The past few years have seen the coffee machine market come under the spell of the capsule brands — Nespresso, Lavazza, myriad supermarket options — so much so that we sometimes forget the tremendous options available to consumers. From the experiential joy of the manual machine to the luxurious convenience of the fully automatic, the choice of coffee machine is still very much a battle of formats, not just of pod-compatibility.

In 2014, just over 400,000 coffee machines were sold in a market that is now worth $137 million. Just under three-quarters of all machines sold were capsule machines, with manual the second most popular, followed by fully automatics.

We spoke to leading players from the three main types of consumer coffee machines to find out which is best…

Capsule/Portioned/Pod Machines (74 per cent of all units sold in 2014)

Convenience and variety

“We’re continuing to see, both here and abroad, a contemporary change in living environments,” said John Ciaglia, commercial manager of Nespresso Australia. “With increasing house prices and a reduction in living space, we’ve seen a growth in inner-city apartment living. This trend has influenced the shift towards a more transient lifestyle, meaning people are looking for appliances that are more compact and versatile.”

“What we also continuing to see in Australia is the nation’s growing appreciation for high-quality coffee, and as this trend strengthens, so to does the market for at-home portioned coffee machines. The popularity of the coffee machine as a must-have home appliance continues to grow as more consumers recognise they don’t need to leave the house to enjoy a high quality coffee at their convenience. With 7 machine ranges and 23 varieties of the Grand Cru coffee, Nespresso offers something for every taste and preference.”

Manual/Solo Traditional (19 per cent of all units sold in 2014)

Save money and bust myths

“Manual machines are vital in enabling consumers to attain the style of coffee they like in the comfort and convenience of the home,” said Tim Anderson from longtime hands-on proponent Sunbeam. “Manual machines allow coffee drinkers the opportunity to experiment with different quality Australian roasts, which has a dual benefit: it supports local industry and also ensures that the freshest ingredients are used which makes the best espresso.

“Capsule machines continue to resonate with consumers who are trading up from their instant coffee ritual. As they continue on this coffee discovery journey, the manual machine becomes the next step as their need for café quality coffee and being able to control the coffee making experience becomes more important. It also opens up a world of fresh coffee, freshly roasted in Australia and freshly ground in your home to help deliver the perfect espresso. Even using this fresh coffee, a manual espresso machines is still cheaper to run on a comparative per cup basis, so consumers can create a true espresso at a lower cost.

“There is a misconception that manual machines are difficult and timely to use. This is definitely a myth. Manual machines currently on the market are easier to use today than ever before.”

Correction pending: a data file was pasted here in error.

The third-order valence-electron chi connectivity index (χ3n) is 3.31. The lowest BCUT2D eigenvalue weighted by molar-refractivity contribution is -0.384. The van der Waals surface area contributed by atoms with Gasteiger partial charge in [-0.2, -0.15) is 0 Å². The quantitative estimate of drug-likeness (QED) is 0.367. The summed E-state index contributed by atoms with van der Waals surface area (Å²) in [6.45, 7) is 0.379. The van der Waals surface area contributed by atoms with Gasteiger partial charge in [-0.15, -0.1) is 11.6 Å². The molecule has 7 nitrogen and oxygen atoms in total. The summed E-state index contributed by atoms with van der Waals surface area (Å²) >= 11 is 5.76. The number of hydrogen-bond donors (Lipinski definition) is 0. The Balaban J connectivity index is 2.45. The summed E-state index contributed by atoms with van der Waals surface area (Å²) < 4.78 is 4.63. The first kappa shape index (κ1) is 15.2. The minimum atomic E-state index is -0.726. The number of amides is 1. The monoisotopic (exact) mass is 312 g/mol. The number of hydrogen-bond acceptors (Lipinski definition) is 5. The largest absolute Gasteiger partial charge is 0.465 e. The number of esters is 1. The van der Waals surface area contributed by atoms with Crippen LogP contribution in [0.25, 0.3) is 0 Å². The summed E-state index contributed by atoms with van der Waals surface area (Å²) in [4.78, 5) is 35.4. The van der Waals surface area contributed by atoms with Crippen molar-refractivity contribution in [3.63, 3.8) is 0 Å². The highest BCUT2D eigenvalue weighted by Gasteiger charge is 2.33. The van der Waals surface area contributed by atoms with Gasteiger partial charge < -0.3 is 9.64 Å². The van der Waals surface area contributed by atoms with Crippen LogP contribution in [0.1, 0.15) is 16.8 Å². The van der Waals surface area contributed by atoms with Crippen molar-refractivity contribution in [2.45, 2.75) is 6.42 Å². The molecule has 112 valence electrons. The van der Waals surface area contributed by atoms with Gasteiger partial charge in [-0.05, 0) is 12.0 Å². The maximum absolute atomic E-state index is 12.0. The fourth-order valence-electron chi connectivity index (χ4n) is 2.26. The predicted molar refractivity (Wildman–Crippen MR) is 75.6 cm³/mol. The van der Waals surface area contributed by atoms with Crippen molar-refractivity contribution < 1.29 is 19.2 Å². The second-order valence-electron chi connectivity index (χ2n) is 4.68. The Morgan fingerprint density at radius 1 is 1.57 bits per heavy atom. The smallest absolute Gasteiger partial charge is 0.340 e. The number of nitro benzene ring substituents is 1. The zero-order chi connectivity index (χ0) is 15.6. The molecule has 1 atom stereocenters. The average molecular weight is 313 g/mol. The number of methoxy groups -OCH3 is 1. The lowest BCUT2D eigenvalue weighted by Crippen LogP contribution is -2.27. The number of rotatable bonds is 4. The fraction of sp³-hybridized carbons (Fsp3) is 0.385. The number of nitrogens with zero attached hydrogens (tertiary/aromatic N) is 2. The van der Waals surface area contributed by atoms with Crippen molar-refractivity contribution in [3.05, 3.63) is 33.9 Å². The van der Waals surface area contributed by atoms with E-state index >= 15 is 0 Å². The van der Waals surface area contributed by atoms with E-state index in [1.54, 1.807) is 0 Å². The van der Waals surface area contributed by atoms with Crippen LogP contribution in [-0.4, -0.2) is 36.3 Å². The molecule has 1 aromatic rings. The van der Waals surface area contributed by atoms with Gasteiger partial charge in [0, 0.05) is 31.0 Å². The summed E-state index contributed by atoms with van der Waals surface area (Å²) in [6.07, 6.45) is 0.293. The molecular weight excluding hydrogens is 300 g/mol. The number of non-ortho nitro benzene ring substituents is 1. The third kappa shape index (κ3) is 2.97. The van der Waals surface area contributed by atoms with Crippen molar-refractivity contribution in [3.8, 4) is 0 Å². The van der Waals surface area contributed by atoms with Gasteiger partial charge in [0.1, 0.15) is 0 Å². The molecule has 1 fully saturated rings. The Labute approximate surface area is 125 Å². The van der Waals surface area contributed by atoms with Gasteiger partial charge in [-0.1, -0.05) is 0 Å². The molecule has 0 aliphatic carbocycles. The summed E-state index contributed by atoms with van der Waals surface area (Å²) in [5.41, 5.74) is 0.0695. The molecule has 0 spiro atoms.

Fully Automatic (8 per cent of all units sold in 2014)

Personalisable and environmentally friendly

With an automatic coffee machine, consumers can choose from the virtually unlimited selection of fresh coffee beans available, according to individual taste,” said head of sales George Liakatos, from Swiss brand Jura. “Our machines are built to get the best out of each blend and roast.

“A real one-touch product, automatic machines prepare the full range of coffees from latte macchiato to ristretto at the touch of a button and without you having to move the cup. It truly replicates the café experience in the comfort of your own home.

“A common mistake amongst consumers is that an automatic coffee machine cannot be personalised. We’ve been trialing and testing new technologies that allow consumers to individualise the bean-to-cup end result. The variable brewing unit on our machines allows users to prepare coffee in accordance with individual preferences.

For the environmentally conscious, Liakatos also claimed that, “When comparing capsuled versus automatic coffee systems, a Jura coffee machine produced considerably less waste from 1-kilogram of coffee than a single-portion system.

Caught In The Middle

Atypically for this category, De’Longhi has found itself marketing all three formats: it’s the market leader in fully automatics, one of two Nespresso machine partners (the other is Breville) and an emerging force in manual machines. Understandably, Helen Finlayson from De’Longhi said there was a place for all formats in the market.

“Identifying where the customer is positioned on their coffee journey is key to matching them with the correct coffee machine to suit their needs,” Finlayson said. “As consumers develop their taste for coffee, we can see the progression from the convenience of capsules and pods, to manual espresso machines offering a little more of a hands on experiences, to supreme customisation with fully automatic machines. De’Longhi has a product solution for consumers at any step of their journey.”